I believe the reason that we are seeing a resurgence of this style of riding is because it has been romanticized to a certain degree by the hand of time.  We look back on the talented horseman with their prancing bridle horses and want to believe that they were always soft, and kind and looking for a better way of building that ultimate partnership with their horse.  The trigger fire horse that responds in an instant to just a jingle of the rein chains is a beautiful thing.  They carried themselves with panache and style and grace with a formal flexion in their spade bits that you just don't see anymore. The relatively foreign idea of not starting a horse until it was 4 or sometimes even 6 so that they were mature and grown even has a romantic quality to it.  While we like to believe that this was because these older horseman were being careful and respectful of young growing joints, according to Ernie Morris, once those horses were under saddle and put out to work they were asked to put in a full day's work and anything younger would break down too fast.  So, there was knowledge that a younger horse couldn't stand up to the work but they were also working their horses harder and longer than most of us do today.  There are two sides to every story and looking back on history tends to place a rosy glow.

So, in my drive to really try to learn and study and preserve the traditions of the vaqueros I have embraced the gear, methods, and training programs to the best of my ability.  One of the things that I love about my involvement of Cowboy Dressage is that they embrace and encourage folks to ride within this tradition as well.  I was very excited to be able to attend and show at the recent Final Gathering.  After looking over the entry classes available I decided that in order to show support of the Vaquero classes and hopefully build this division as well as interest in this tradition that I love I would ride only in the Vaquero classes and only bring my traditional gear along with me.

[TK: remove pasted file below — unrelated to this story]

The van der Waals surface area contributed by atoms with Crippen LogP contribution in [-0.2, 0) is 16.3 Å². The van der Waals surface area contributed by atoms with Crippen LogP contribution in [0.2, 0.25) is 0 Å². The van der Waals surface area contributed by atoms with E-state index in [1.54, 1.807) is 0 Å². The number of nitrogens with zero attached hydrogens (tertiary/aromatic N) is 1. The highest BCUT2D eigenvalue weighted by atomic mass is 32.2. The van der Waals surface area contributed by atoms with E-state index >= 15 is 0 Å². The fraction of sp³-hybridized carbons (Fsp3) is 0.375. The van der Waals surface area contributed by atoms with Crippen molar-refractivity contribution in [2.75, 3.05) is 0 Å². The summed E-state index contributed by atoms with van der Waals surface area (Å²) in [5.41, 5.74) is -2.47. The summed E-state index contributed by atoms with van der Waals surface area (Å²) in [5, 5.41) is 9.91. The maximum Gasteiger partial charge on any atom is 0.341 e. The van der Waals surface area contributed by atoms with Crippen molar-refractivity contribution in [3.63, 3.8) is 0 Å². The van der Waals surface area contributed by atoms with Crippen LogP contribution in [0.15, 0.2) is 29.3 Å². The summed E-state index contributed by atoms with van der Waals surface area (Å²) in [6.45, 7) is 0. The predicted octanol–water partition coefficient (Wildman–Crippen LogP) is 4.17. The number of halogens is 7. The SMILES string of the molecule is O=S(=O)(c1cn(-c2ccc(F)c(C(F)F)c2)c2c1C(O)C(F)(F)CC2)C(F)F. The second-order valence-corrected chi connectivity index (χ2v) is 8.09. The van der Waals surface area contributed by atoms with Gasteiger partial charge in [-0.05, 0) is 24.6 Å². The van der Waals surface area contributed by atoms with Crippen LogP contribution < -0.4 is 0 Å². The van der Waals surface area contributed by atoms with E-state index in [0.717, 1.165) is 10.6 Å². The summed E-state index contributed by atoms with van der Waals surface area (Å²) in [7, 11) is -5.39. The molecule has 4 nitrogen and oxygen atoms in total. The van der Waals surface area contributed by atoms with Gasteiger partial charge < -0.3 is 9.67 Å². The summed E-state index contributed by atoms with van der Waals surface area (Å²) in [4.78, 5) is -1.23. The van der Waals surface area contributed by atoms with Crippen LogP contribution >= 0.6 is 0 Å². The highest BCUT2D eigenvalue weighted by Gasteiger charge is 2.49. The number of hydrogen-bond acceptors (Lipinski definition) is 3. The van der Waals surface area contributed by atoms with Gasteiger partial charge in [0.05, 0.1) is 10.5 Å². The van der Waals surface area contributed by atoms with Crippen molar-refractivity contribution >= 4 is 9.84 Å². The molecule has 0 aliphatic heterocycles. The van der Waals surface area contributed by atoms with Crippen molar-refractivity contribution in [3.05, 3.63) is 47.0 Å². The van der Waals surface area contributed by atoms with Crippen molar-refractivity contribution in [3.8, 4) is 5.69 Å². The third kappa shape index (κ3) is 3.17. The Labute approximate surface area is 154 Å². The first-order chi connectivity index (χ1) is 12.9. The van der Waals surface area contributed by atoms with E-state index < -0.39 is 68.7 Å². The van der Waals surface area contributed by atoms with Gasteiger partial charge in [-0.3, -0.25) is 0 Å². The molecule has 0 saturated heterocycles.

Some of you who have followed my blog posts know that I don't currently have a horse that has been brought along solely through the vaquero tradition.  As my journey has been a learning experience I have experimented with all sorts of training modalities and disciplines in an attempt to learn and grow and find out what works best for me and my horses.  There is of course, nothing wrong with trying different things but if you truly believe in the tradition of training a horse that responds to signal rather than cue to create the ultimate bridle horse you know that you can reform a horse but not ever make a good solid bridle horse if they aren't started the right way.

So my 12 year old gelding is a product of many years of muddled training techniques.  It's a wonder he doesn't have more baggage than he does.  He does really pretty well for me in the bridle (he's currently in a hooded mona lisa) but if things get hot for him I lose him mentally and the bridle horse tradition only really works and looks good if you don't have to touch that bit very much. Ideally Chico would probably stay forever at the two rein stage where I had the ability to two hand him and support him in his times of mental meltdown.  Unfortunately this particular set up doesn't fit in such a manner as to allow for an underbridle.   So, at the Cowboy Dressage finals my horse decided he was unable to listen to the signal from the bit as well as my aids. When showcasing your horse in a forum that places an emphasis on lightness and softness having a horse refuse to listen to a one handed bridle bit doesn't look very soft.  Also when you ride "straight up in the bridle" you rely on the horse bending through his body through the use of your other aids (there is considerable debate within the tradition about whether a bridlehorse SHOULD even bend through his body around your legs, but I believe they should) so when you are unable to back up your legs through communication with your hands to create bend you find yourself in a position from which you are unable to help your horse.